Esperança

Margarito is Living Hernia-Free Thanks to Esperança’s Volunteer Surgical Mission

Margarito Díaz González doesn’t live the life most of us picture for a 66-year-old.

A native of El Tuma, Nicaragua, Margarito received up to a third-grade education before starting his life as a farmer. Many years and 10 children later, Margarito now works in the field as a farmer's helper, bringing in just enough income to support himself and small homestead.

You couldn’t tell by looking at him, but for the past 20 years Margarito has been suffering a horrible pain in his lower abdomen. Over time, a mass began protruding from his stomach, but despite the pain intensifying from the physical demands of his job, Margarito did not seek medical help. He was afraid of the potential illness, and terrified that even once he was diagnosed, he did not have the financial means to pay for an operation. So, he supplemented the discomfort with pain medications while working in the fields.

“The biggest challenge was being afraid of my illness since I did not know where I should go, and when I managed to find somewhere to go I did not have the money to be traveling several times to the hospital to perform all the exams and appointments. I even lost an opportunity to have surgery once.”

Margarito avoided exertion and did everything he could to prevent the mass from getting bigger. But how can a farmer survive without some level of physical activity? It was difficult for Margarito to find jobs where he did not have to over-exert himself.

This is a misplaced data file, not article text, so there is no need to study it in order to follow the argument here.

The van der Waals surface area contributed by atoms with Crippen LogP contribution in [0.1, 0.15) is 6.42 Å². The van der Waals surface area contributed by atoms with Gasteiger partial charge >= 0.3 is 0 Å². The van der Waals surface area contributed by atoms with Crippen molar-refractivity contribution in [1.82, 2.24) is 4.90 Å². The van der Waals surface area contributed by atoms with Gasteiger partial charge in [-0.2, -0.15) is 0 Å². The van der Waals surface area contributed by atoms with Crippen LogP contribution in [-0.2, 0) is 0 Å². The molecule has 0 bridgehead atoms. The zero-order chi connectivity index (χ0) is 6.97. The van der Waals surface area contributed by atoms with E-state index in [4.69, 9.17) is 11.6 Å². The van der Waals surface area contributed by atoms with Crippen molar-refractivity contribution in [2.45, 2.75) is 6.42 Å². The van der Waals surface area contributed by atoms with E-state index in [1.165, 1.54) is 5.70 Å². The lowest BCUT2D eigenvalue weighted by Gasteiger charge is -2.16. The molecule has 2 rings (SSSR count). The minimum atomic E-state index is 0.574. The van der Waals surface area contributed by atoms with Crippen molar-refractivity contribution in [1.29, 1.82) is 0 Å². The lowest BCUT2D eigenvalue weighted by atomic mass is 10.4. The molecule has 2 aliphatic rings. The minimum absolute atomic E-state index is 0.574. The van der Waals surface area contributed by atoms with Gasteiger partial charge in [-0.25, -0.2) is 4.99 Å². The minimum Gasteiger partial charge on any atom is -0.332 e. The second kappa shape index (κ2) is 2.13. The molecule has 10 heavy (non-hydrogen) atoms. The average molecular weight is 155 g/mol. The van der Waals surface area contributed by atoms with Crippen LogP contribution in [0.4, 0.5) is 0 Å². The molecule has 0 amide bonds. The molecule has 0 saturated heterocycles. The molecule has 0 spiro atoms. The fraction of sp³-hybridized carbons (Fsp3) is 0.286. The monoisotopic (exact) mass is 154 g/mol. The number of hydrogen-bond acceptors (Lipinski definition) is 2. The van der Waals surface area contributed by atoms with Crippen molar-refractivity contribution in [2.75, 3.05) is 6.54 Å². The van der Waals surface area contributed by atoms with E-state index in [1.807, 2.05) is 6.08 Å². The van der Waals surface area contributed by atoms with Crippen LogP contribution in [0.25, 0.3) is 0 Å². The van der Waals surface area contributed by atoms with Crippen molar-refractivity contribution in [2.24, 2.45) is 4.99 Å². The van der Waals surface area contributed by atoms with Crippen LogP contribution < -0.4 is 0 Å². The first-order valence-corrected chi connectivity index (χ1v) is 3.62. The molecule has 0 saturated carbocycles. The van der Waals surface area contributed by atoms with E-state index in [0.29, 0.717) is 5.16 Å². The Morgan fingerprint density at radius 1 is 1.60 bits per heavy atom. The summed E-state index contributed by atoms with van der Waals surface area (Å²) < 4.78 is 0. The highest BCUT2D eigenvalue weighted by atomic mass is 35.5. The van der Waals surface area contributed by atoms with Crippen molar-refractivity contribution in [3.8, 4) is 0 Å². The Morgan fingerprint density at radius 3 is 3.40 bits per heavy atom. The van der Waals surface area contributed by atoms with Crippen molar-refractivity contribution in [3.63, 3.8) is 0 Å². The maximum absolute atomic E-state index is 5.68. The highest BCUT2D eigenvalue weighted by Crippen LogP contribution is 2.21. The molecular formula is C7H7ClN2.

“The pain was sometimes very intense…I had to leave the job I was in, making it difficult for me to generate money.”

Esperança's volunteer surgical mission hosted by our in-country partner, saw 47 patients, including Margarito

Then one day he was contacted by his son, hearing about an Esperança surgical brigade coming to their local hospital. Realizing this was his last chance, Margarito used the entirety of his menial savings to travel to the hospital to be seen by these specialists. In what seemed like the blink of an eye to Margarito, he was diagnosed with a large inguinal hernia, and the day after his admission underwent the necessary surgery. Margarito was discharged with minor outpatient treatment and general care recommendations, feeling the weight of the hernia leave his stomach and the weight of the world off his back.

Though Margarito’s farming lifestyle is far from a retirement we would imagine, he is proud to be able to continue his work and provide for himself at 66 years old.

“I feel very grateful that I will soon be able to carry out my work in the field without fear of pain or of injuring myself even more. Thanks to Esperança’s help, the operation was successful, and I recovered quickly. I hope that these brigades can always visit our community to help the most needy.”

Margarito was one of 47 lives transformed and reinvigorated that week.

Elena Burr